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Introduction: Schizophrenia is a mental disorder characterised by delusions, disorganised thought and speech, hallucinations, blunted affect and reduced motivation among other clinical manifestations. Antipsychotic medications have demonstrated effectiveness in reducing symptoms and improvement in the quality of life of patients. In recent years emphasis has been shifting to using atypicals as first-line therapy primarily because of their ability to improve both positive and negative symptoms and reduced incidence of side effects. In Nigeria, there is paucity of data as to whether or not if this transition is taking place and to what extent.
Objectives: To determine the antipsychotic drugs prescription pattern, assess the extent of prescription of atypicals as well as determine level of co-prescribed medications.
Methods: This was a cross-sectional retrospective study carried out in Federal neuropsychiatric hospital, Maiduguri. The sample size of 360 was used [Taro Yamane formula] and medical records were sampled using systematic random sampling. Data were analyzed using SPSS 20 for descriptive statistics.
Results: There were more males [54.2%] and meant age was 36.5 ± 17.9 years. Typical antipsychotic drugs were the most prescribed accounting for 79.2% of all prescriptions. Trifluperazine was the most prescribed [56.1%] either alone or in combination, while Olanzapine and Risperidone accounted for about 20% of antipsychotic medications.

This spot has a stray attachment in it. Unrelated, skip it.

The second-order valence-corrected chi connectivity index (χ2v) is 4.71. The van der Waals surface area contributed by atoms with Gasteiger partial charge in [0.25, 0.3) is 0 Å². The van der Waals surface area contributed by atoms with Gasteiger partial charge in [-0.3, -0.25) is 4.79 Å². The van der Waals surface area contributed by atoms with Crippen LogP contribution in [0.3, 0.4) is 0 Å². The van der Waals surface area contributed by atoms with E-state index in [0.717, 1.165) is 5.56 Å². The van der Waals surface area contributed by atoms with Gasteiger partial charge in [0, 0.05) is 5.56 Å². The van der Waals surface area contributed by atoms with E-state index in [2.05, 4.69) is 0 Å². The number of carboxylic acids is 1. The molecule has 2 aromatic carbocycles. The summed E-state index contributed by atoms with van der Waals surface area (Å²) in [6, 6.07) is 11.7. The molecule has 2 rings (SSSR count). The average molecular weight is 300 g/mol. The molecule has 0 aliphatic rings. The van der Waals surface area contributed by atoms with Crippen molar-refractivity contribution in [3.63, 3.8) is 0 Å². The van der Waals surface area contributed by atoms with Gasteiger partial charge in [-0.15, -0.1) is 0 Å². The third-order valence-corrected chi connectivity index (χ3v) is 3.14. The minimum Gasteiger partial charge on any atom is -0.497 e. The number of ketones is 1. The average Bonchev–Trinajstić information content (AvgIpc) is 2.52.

Discussion: The typicals may be cheaper and readily available but the prescribers are yet to change their habits despite evidence that atypicals are the first line recommendation. The result is a contrast to several studies in which atypicals is now extensively prescribed. Globally the use typicals declined over the last decade, and there is need to follow this trend.
Conclusion: The widespread prescription of typicals is not consistent with current recommendation, so there is need to switch to atypicals that have demonstrated better benefits to patients.